UPDATE @ 2:18 ET: The U.S. Sentencing Commission voted today to apply retroactively sentencing reform for crack cocaine convictions that Congress passed last year. This will give more than 12,000 inmates—85 percent of whom are black—the opportunity to go before a judge and seek a reduction in their sentences. The Commission estimates that the decision will reduce sentences by an average of more than three years, and could save the government $200 million in the next five years. We’ll follow up with more details on the ruling, and what comes next for drug sentencing reform, tomorrow.
A decision expected today from the U.S. Sentencing Commission could potentially free thousands of inmates convicted of crack felonies, if the commission decides to apply retroactively Congress’ 2010 reform of drug sentencing laws.
The Fair Sentencing Act, signed into law in August 2010, was an effort to reduce the huge disparity in punishment of those convicted with cocaine possession or use versus those caught with crack. The law gets rid of so-called “mandatory minimums” and knocks down the disparity in length of sentences from 100-to-1 to 18-to-1. So punishment for crack offenders is now 18 times as harsh as it is for cocaine offenders.
“We hope that they will support full retroactivity for the over 12,000 people that would be eligible,” says Jesselyn McCurdy, a lawyer with the American Civil Liberties Union (ACLU).
There are three possible outcomes, McCurdy says. One, the commission could decide on full retroactive application of the law. Two, it could settle on limited retroactive application, meaning inmates with extensive criminal records or a weapon involved in their arrest would not be eligible, reducing the number eligible for release to 45 percent. Or three, it could decide to not allow retroactive application at all.
The last outcome is what Texas Republican Lamar Smith and some of his colleagues are hoping for. Smith is one of several who wrote a letter to the commission coming out against retroactivity. Early release, his letter says, “merely gets criminals back into action faster.”
But there’s no evidence that keeping people in jail longer will prevent recidivism. In fact, precedent suggests the opposite is true: In 2007, when the Sentencing Commission last retroactively reduced the length of sentencing for some crack offenders, “recidivism was slightly less than average,” McCurdy says.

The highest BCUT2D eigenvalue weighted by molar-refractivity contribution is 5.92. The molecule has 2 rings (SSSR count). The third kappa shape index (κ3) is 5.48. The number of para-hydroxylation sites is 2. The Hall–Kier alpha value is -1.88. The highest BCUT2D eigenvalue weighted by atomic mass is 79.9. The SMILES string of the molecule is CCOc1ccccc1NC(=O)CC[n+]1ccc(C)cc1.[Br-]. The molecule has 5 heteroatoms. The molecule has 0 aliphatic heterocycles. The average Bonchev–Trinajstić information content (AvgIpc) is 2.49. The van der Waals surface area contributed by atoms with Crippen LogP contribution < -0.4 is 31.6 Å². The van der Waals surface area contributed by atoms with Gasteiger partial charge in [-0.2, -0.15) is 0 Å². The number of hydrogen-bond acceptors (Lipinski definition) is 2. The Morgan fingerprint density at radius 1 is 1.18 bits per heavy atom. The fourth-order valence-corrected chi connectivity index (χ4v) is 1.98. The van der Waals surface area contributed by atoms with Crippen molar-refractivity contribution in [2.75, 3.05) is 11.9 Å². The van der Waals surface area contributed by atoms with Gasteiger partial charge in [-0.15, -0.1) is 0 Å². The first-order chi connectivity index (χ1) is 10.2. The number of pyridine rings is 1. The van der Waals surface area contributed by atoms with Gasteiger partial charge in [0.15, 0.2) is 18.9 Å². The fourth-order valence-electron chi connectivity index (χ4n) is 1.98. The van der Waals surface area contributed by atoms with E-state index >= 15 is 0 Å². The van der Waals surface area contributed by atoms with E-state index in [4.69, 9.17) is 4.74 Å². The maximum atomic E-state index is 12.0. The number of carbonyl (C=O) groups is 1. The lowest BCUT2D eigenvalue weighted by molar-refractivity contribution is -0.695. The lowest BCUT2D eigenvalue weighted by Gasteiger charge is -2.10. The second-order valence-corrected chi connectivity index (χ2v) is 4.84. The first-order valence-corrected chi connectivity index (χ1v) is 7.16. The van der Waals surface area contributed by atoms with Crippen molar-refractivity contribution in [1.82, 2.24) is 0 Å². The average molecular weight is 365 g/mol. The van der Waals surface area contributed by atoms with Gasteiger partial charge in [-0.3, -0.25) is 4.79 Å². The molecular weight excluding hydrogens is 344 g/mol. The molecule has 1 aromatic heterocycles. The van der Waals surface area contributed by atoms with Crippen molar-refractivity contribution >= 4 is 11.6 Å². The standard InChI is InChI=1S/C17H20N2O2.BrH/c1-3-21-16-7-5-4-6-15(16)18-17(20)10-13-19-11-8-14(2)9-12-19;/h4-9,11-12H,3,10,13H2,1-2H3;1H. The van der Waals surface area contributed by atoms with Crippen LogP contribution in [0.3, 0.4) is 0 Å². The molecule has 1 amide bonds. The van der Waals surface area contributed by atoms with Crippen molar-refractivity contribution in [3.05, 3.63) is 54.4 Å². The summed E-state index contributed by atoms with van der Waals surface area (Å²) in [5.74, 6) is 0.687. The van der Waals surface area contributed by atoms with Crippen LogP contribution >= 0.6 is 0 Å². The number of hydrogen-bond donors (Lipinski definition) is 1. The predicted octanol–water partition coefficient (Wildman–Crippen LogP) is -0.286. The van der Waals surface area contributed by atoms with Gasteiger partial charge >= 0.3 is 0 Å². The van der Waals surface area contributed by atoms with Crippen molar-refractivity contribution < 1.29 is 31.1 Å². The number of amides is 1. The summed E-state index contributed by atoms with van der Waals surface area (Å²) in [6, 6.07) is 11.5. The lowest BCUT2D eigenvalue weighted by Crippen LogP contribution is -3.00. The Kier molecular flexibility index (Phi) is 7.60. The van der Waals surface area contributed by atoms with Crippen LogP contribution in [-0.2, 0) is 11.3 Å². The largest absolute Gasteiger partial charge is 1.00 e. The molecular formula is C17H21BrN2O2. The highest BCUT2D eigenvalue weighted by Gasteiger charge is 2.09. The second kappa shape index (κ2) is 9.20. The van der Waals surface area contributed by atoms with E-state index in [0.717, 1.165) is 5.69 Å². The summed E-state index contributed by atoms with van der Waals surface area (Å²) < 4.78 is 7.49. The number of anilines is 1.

Moreover, McCurdy points out, all 12,000 individuals will have to go before a judge who will decide whether to release them, based on a number of factors like behavior in prison or their records. “A judge can say, ‘No, this particular person doesn’t deserve to benefit from retroactivity.’ “
McCurdy says Attorney General Eric Holder’s personal testimony was an encouraging sign. While he only advocated for limited retroactivity, “He came and testified himself. We felt like that was a signal this was an important issue for him.”
She added that Holder was “bucking the trend,” and a letter from the Association of Assistant United States Attorneys in opposition to retroactivity is a sign Holder is facing internal pressure. (The main argument of that group seems to be that U.S. attorneys worked hard to put these people in jail, so don’t let them out.)
A decision in favor of retroactive application would mean more than just giving 12,000 inmates an opportunity to plead for release. Prisoners who were arrested and charged before Aug. 3 of last year—when the Fair Sentencing Act was signed—are in limbo because courts aren’t sure whether to sentence them at the old 100-to-1 rate or the new 18-to-1 rate. This decision could clear that up.
And, perhaps even more important, McCurdy says a decision to reduce prison numbers would be “a great step forward to breaking the addiction this country has to incarceration.”